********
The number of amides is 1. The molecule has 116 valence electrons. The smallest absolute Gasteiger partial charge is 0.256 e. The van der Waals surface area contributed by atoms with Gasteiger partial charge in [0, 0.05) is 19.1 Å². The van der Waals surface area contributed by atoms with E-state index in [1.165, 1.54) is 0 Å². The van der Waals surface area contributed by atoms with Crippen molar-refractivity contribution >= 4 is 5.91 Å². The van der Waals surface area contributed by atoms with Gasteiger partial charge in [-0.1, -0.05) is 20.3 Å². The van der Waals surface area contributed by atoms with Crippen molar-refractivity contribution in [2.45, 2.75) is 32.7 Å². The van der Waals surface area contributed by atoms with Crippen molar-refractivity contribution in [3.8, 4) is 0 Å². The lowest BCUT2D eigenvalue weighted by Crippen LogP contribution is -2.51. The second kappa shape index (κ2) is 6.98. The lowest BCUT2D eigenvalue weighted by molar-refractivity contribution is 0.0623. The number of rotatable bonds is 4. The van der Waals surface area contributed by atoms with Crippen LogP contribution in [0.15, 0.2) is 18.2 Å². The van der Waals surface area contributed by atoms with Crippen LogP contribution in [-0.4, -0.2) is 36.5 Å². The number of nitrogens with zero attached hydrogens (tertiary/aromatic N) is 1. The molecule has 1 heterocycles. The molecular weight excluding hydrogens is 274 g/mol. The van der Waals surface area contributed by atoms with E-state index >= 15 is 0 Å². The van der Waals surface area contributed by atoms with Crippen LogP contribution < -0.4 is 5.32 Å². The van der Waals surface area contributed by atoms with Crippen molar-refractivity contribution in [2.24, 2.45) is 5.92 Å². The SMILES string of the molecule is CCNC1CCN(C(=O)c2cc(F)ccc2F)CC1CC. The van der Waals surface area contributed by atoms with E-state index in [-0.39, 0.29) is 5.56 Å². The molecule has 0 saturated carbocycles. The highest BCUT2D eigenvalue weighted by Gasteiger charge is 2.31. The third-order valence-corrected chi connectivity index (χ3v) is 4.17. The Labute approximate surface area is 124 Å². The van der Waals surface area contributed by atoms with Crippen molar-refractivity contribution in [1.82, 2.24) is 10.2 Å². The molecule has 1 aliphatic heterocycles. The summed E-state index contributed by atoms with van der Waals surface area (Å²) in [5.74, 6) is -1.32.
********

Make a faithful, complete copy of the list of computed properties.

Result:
The number of amides is 1. The molecule has 116 valence electrons. The smallest absolute Gasteiger partial charge is 0.256 e. The van der Waals surface area contributed by atoms with Gasteiger partial charge in [0, 0.05) is 19.1 Å². The van der Waals surface area contributed by atoms with E-state index in [1.165, 1.54) is 0 Å². The van der Waals surface area contributed by atoms with Crippen molar-refractivity contribution >= 4 is 5.91 Å². The van der Waals surface area contributed by atoms with Gasteiger partial charge in [-0.1, -0.05) is 20.3 Å². The van der Waals surface area contributed by atoms with Crippen molar-refractivity contribution in [2.45, 2.75) is 32.7 Å². The van der Waals surface area contributed by atoms with Crippen molar-refractivity contribution in [3.8, 4) is 0 Å². The lowest BCUT2D eigenvalue weighted by Crippen LogP contribution is -2.51. The second kappa shape index (κ2) is 6.98. The lowest BCUT2D eigenvalue weighted by molar-refractivity contribution is 0.0623. The number of rotatable bonds is 4. The van der Waals surface area contributed by atoms with Crippen LogP contribution in [0.15, 0.2) is 18.2 Å². The van der Waals surface area contributed by atoms with Crippen LogP contribution in [-0.4, -0.2) is 36.5 Å². The number of nitrogens with zero attached hydrogens (tertiary/aromatic N) is 1. The molecule has 1 heterocycles. The molecular weight excluding hydrogens is 274 g/mol. The van der Waals surface area contributed by atoms with E-state index >= 15 is 0 Å². The van der Waals surface area contributed by atoms with Crippen LogP contribution < -0.4 is 5.32 Å². The van der Waals surface area contributed by atoms with Crippen molar-refractivity contribution in [2.24, 2.45) is 5.92 Å². The SMILES string of the molecule is CCNC1CCN(C(=O)c2cc(F)ccc2F)CC1CC. The van der Waals surface area contributed by atoms with E-state index in [-0.39, 0.29) is 5.56 Å². The molecule has 0 saturated carbocycles. The highest BCUT2D eigenvalue weighted by Gasteiger charge is 2.31. The third-order valence-corrected chi connectivity index (χ3v) is 4.17. The Labute approximate surface area is 124 Å². The van der Waals surface area contributed by atoms with Crippen molar-refractivity contribution in [1.82, 2.24) is 10.2 Å². The molecule has 1 aliphatic heterocycles. The summed E-state index contributed by atoms with van der Waals surface area (Å²) in [5.74, 6) is -1.32.